String variables are variables that represent a string of text. The string of text, that represents the value of the variable, must be placed within quotation marks (single or double quotation marks are allowed) and it can contain letters, numbers, spaces or almost anything you like.

Examples:


var mycomputer="processor i5, 8GB of RAM";
var mymotorbike="Honda PCX";
var mydog="Flora";

Note:
JavaScript strings are case sensitive.
A JavaScript string must be opened and closed with the same type of quotation marks.

Special characters in JavaScript

Special characters allow you to add to your string things that otherwise you could not.

Example:


document.write("The following folder C:\MyDocuments");
document.write("The following folder C:\\MyDocuments");

The first document.write() method will not print the backslash after C: but the second document.write() method will. That is because in order to output a backslash (\) you have to use in your code a special code which in our case is double backslash (\\). You can see the list of JavaScript special characters below.

Output character Special code used
Backslash (\) \\
Double quotes (“) \”
Single quote (‘) \’
Backspace \b
Form feed \f
Newline \n
Carriage return \r
Tab \t
Vertical tab \v

If you want the output of your code to be viewed on two lines then you have to use the <br> in your code. The \n is just a new line in JavaScript not in the browser output.

Escaping characters

You can escape certain characters in JavaScript so they can show up correctly in the browser. Let’s say that you want the out put from a document.write() command to be “He said, “I am a web developer.””


document.write("He said, "I am a web developer."");

The above command will cause problems in the browser. The first double quotes will make sense for the browser but when it gets to the second double quotes it thinks the string is closed now and expects the ending parenthesis and semicolon. Instead, it finds more text!

Placing a backslash in front of the quotes you want to escape tells the browser that the quotes are part of the sting avoiding errors.


document.write("He said, \"I am a web developer.\"");

In the above example, “I am a web developer.”, if single quotes would be used, then escaping them would not be necessary. Single quotes (instead of double) can be use to enclose the string but the important thing to remember is that you have to use different types of quotation marks inside the string as you use to enclose the string. If it is needed to go one level (or more) deeper with quotation marks then you have to start escaping them.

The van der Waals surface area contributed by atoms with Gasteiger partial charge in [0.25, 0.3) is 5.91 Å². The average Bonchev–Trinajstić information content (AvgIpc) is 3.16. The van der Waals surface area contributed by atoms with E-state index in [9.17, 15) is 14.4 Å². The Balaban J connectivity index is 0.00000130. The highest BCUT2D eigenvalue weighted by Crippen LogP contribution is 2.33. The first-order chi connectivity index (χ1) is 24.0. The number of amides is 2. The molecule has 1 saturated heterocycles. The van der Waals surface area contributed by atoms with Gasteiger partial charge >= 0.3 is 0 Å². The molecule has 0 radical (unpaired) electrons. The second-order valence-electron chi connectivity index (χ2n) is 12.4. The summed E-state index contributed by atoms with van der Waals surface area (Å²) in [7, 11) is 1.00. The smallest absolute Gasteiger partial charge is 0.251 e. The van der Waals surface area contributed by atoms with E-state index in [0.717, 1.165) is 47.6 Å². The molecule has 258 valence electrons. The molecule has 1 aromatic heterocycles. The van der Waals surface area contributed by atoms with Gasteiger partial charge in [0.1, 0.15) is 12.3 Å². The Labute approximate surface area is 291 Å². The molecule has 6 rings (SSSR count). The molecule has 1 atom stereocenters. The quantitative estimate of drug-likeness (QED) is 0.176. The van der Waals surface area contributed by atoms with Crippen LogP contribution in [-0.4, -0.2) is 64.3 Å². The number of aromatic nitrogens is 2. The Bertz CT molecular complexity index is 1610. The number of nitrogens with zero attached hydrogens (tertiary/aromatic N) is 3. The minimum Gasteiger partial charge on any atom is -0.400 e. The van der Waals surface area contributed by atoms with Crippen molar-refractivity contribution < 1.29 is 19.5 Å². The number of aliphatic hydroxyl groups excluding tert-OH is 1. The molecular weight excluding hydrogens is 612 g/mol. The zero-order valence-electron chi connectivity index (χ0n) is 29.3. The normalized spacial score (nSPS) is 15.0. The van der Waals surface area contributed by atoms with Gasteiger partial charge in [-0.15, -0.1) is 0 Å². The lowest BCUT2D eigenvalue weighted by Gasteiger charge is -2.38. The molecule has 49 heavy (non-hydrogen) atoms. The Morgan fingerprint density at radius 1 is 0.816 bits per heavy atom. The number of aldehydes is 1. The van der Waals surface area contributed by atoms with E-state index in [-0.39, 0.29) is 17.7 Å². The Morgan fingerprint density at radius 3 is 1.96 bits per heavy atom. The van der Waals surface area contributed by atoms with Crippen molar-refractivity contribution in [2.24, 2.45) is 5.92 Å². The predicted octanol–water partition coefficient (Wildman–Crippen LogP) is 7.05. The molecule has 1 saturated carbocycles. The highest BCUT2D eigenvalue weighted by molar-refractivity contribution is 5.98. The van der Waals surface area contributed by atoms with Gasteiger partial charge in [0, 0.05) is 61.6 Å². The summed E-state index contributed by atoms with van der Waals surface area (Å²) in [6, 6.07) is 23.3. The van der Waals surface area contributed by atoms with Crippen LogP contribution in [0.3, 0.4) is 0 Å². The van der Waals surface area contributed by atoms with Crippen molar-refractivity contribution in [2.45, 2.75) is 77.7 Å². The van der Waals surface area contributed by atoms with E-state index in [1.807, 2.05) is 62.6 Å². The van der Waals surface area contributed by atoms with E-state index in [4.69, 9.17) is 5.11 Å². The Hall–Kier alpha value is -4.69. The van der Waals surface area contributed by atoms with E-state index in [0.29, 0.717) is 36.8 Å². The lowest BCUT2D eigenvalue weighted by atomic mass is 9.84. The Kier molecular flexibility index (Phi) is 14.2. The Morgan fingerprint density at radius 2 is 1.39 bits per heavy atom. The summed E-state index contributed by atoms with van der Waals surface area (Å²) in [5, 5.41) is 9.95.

Boolean variables

A Boolean variable is a JavaScript variable which has a value of true or false.


var DanWebDeveloper=true;
var DanHistorian=false;

Notice that the values true and false are not placed between quotation marks. That is because they are recognized as Boolean values. Instead of using true or false you can use 1 for true and 0 for false.


var DanWebDeveloper=1;
var DanHistorian=0;

Null variables

A null variable is a variable that has no value.


var DanHistorian=null;

As Boolean variables, the value null of a null variable does not need to be enclosed within quotation marks since is is recognized as a JavaScript keyword with a predefined value of nothing. Null variables come in handy when you test for input in scripts.

How to use variables in scripts?

If you just declare variables then they are not very useful. Somehow you have to use these variables to make them useful. To use a variable in JavaScript you have to make a call to it after it has been declared.


var DanBike="Honda PCX";
document.write(DanBike);

The first line declares a variable with a string value and the second line is the document.write() command that writes the value of the variable DanBike to the browser.

Let’s say that you want to add two text strings, a text string and the value of the variable DanBike, then the text string needs quotation marks around it and the operator (+) needs to be placed between the two text strings. Notice the space before the second quotation mark!


var DanBike="Honda PCX";
document.write("Dan has a "+DanBike);

You can also add the value of a variable in the middle of a string.


var DanBike="Honda PCX";
document.write("The "+DanBike+" is awesome.");

Note:
Be careful not to place the variable name withing quotation marks otherwise the browser will see it as part of the string and it will be printed as it is (instead of its value).

You can even create a variable for each piece of string you want to add then add the values of the variables.


var DanBike="Honda PCX";
var FirstText="The ";
var LastText=" is awesome.";
document.write(FirstText + DanBike + LastText);

Using this method gives you the possibility to change the value of a variable in order to get a different output without the need to modify the document.write() command.

Note:
You can place HTML tags within the values of your variables.


var DanBike="Honda PCX";
var FirstText="The ";
var LastText=" is awesome.";
document.write(FirstText + DanBike + LastText);